Egg Donor FAQs
Thank you for being so interested in egg donation. The path you are considering is a remarkable gift that can fuel hope for a family to those having difficulty achieving parenthood. Below are some of the most frequently asked questions we receive. We greatly appreciate your interest; please get in touch with us with any questions you may have.
Eligibility: Who Can Become an Egg Donor
Yes. You must have a body mass index (BMI) between 18.5 – 29.9. BMI, or body mass index, is a measure of body fat based on the height and weight of an individual. A BMI over 29.9 may affect egg quality. We must provide our donors and recipients with the best opportunities for success.
Yes, because vaping also involves nicotine, we consider it the same as smoking. Once you’ve abstained from using any nicotine products for a period of 90 days, you will be eligible for consideration.
No. Having a child is not a requirement for donating your eggs. You may still be a virgin and donate your eggs.
If you meet the FDA’s criteria to donate eggs, you’ll move on to the screening process, which includes a physical examination; a pelvic ultrasound; blood testing for infectious diseases, and a urine drug screen. After passing the screening tests, you become an eligible donor and are added to the queue for matching. Matching you to a recipient will involve considering your height, weight, hair color, eye color, skin complexion, ethnicity, and lifestyle. Recipients may also have other specific attributes they are seeking. Once you are matched with a recipient, the process takes 6-8 weeks.
We accept egg donors between the ages of 21 and 31.
I am a cancer survivor, or I have a family history of cancer and/or other illnesses. Can I still donate?
Depending on the type(s) of cancer in your family history, you may or may not be a good candidate for egg donation. Certain medical conditions make the egg donation process ill-advised for potential donors. You will undergo medical, psychological, genetic, and infectious disease screening during the application process to determine if you qualify.
Having an IUD will not disqualify you and most likely will not require removal.
I know you have to be nicotine-free for at least three months, but how long is it for marijuana use?
We administer a drug test, and a potential donor would be considered ineligible if it returns positive for any screened substances.
No. Smoking affects fertility and egg quality. Once you’ve abstained from using any nicotine product for a period of 90 days, you will be eligible for consideration.
Eggs are retrieved directly from the ovaries. The absence of fallopian tubes, the uterus or cervix, or having had a tubal ligation will not impair your ability to donate.
When getting tested to see if I qualify as an egg donor, do I have to go to your Raleigh office, or can I go to a doctor closer to home and have the results sent to you?
The initial workup & physical, monitoring, and egg retrieval are done in our Raleigh office.
The Process: What Happens When I am Accepted as an Egg Donor?
Are there any possible health complications regarding the retrieval stage that I should be aware of?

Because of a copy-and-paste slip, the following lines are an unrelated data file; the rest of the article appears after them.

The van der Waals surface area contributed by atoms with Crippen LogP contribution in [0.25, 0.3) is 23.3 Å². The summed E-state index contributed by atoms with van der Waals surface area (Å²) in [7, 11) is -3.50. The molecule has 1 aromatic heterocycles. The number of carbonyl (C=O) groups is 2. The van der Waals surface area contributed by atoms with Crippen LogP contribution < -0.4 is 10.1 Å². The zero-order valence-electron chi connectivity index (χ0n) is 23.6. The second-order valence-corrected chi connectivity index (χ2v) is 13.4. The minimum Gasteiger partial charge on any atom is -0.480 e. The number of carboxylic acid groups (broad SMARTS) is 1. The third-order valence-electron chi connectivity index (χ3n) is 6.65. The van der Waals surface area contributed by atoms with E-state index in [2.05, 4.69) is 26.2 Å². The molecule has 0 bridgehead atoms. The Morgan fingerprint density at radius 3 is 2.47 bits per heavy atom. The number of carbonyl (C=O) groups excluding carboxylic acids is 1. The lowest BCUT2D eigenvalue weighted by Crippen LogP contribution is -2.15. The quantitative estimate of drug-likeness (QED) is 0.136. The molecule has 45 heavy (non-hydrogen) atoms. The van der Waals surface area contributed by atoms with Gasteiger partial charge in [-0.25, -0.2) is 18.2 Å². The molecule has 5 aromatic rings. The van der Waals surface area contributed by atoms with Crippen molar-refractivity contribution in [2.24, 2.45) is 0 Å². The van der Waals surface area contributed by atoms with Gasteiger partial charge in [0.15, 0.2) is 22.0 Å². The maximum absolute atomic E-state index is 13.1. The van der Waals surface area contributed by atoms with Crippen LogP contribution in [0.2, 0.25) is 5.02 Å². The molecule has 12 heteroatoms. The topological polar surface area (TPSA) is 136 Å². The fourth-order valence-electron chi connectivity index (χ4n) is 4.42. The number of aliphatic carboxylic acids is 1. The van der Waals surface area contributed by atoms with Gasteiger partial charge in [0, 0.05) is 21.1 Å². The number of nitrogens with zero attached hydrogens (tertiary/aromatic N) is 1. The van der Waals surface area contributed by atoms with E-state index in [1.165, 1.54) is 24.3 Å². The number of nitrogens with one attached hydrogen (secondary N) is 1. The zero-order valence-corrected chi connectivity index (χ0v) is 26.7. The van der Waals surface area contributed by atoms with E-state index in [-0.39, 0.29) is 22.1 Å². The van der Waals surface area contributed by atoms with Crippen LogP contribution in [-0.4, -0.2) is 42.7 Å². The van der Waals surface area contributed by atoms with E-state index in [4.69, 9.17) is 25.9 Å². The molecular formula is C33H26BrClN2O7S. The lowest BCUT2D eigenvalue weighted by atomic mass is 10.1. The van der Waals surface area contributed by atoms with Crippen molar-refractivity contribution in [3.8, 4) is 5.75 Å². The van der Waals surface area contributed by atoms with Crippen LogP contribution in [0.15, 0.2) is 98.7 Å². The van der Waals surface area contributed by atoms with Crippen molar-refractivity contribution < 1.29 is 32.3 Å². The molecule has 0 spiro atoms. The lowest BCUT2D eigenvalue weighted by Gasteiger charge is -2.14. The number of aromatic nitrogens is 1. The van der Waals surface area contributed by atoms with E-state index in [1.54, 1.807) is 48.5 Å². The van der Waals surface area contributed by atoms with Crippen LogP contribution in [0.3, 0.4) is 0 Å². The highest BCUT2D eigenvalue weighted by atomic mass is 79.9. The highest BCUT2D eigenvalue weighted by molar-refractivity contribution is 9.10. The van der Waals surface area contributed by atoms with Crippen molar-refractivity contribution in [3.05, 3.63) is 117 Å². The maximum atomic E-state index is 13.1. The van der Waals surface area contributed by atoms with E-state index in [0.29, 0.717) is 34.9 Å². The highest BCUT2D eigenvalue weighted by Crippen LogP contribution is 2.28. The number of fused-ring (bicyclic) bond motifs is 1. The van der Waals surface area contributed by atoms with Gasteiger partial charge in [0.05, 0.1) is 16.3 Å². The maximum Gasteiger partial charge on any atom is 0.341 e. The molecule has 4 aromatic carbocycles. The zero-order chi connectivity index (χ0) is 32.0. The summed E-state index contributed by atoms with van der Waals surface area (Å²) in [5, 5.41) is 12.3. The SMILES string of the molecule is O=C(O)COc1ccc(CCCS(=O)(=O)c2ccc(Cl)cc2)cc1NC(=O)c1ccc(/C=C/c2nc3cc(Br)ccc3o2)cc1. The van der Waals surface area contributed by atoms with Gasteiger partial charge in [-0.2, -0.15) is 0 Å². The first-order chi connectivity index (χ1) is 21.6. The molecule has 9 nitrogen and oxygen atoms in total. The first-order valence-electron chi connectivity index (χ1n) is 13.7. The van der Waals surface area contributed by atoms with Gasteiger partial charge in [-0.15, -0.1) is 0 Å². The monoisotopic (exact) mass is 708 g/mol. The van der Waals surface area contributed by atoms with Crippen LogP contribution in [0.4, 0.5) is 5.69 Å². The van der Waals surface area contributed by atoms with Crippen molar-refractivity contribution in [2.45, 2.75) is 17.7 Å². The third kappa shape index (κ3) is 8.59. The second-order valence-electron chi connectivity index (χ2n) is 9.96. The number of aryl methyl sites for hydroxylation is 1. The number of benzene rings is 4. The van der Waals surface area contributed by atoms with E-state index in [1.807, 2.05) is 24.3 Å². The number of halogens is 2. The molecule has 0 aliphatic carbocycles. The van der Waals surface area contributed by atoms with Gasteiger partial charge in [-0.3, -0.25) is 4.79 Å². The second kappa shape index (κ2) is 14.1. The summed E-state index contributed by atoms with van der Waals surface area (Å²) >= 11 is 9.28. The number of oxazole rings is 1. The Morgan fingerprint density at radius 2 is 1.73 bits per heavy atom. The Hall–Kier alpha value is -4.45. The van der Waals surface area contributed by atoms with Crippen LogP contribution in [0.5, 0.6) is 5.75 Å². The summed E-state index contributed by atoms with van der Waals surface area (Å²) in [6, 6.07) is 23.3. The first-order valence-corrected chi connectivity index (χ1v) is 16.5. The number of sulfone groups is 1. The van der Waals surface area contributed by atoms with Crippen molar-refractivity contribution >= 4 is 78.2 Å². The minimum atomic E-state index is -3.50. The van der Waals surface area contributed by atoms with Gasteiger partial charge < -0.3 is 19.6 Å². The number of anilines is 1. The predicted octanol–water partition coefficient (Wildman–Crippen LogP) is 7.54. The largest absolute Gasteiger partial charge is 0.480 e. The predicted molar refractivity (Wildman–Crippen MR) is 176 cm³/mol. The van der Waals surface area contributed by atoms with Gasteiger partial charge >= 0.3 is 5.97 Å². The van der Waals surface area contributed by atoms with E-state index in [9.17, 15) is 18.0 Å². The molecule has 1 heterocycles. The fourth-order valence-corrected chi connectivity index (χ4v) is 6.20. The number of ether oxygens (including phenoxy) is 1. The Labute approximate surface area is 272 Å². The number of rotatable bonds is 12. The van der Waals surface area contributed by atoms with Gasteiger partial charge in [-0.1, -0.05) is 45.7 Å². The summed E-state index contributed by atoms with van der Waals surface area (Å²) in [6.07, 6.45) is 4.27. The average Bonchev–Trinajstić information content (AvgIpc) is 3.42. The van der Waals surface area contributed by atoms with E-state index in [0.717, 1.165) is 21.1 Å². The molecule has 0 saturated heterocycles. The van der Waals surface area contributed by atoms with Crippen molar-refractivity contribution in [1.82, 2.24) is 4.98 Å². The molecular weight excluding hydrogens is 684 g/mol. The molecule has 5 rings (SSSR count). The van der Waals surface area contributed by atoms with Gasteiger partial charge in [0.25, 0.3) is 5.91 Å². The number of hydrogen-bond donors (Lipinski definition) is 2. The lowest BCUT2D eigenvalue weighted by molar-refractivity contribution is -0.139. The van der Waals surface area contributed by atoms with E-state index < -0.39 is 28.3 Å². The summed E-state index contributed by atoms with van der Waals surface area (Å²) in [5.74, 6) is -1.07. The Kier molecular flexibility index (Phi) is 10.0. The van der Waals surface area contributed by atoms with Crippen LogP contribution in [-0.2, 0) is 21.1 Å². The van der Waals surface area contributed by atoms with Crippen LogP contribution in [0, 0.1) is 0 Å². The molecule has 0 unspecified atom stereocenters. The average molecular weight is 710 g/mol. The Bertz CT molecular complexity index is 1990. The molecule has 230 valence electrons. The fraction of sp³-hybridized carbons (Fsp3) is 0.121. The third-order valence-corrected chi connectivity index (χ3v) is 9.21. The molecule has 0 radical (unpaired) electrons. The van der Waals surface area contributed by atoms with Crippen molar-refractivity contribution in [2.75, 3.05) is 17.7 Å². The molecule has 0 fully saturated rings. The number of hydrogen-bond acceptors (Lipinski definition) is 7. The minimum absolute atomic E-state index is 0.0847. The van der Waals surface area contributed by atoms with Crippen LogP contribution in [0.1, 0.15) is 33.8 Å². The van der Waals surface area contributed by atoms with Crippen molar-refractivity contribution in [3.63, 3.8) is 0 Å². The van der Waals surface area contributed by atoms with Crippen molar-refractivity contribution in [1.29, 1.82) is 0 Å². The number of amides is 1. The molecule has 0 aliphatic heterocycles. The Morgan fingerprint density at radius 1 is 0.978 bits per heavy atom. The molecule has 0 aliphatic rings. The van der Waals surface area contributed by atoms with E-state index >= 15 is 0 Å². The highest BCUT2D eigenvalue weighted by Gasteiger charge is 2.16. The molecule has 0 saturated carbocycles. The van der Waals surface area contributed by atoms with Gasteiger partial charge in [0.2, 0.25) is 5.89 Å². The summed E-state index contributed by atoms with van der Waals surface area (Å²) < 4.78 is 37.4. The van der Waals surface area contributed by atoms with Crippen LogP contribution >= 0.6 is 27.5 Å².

Though very rare, infection, bleeding, injury to internal structures, blood clots, ovarian hyperstimulation, and complications from anesthesia are possible.
Are there side effects or damage from the birth control and fertility injections? Is it mandatory to use the birth control?
It is extremely rare for any issues to arise, and you will be very closely monitored. The birth control pill is taken for a short period of time. Then, you will use daily injections of a hormone called Gonadotropin to stimulate your ovaries. In a natural cycle, only one egg matures; Gonadotropin injections encourage more than one egg to mature for retrieval. Only the eggs matured for a particular cycle are harvested and have no impact on future eggs.
You‚Äôll have to be very careful not to conceive during the month that you donate eggs, because we may not retrieve every egg and you could get pregnant. If you conceive during a donation cycle, you‚Äôll be at a high risk for conceiving more than one baby. Abstinence around the time of retrieval is the safest approach.
Because you will be sedated during the procedure, you should not feel anything. However, you may experience a mild discomfort and/or cramping after the procedure.
Once matched with a recipient, the process takes 6-8 weeks.
On average, 6-14 eggs are retrieved in a single cycle.
The procedure is quite safe. We will explain it in detail during your phone consultation once you have filled out the application.
Once you are matched with a recipient, the process takes 6-8 weeks.
- First, you will have an appointment with a nurse to review the monitoring procedures and medications involved.
- After taking birth control pills for a short time, you will be given medication to stimulate your ovaries.
- Ovary stimulation happens with natural hormones given by daily injection. As a result, you will have multiple eggs available simultaneously. Stimulating the ovaries and harvesting eggs takes about 11-16 days.
- A second medication is started when the follicles reach 13-14 mm, to prevent the premature release of the eggs. Ultrasound and blood estrogen levels monitor progress.
- When the lead follicles reach 15-20 mm in size, you will receive one last shot of a medication called Lupron (GnRH agonist) 36 hours before your scheduled egg retrieval. The Lupron prepares the eggs for fertilization and loosens their attachments to the follicle.
- The morning after taking Lupron, you will come to the clinic and have your blood drawn to see whether the trigger shot worked.
- The night before your egg retrieval procedure, you will be asked to stop all food or drink after midnight.
- Application – Click here to apply to become an egg donor: Donor Application
- Screening – Screening is free and includes a consultation with one of our endocrinologists, a physical exam, infectious disease screening, genetic testing, and a psychological evaluation.
- Matching – If you are designated as an eligible egg donor, you will be matched with a waiting recipient.
- Preparation – you will transition from birth control pills to injected fertility medications. You will then be monitored with ultrasounds and blood work approximately six times over the following week or two, and your medications will be adjusted accordingly if necessary. When your eggs are finally ready for retrieval, you‚Äôll self-administer one final injection that will determine the arrival time for your procedure.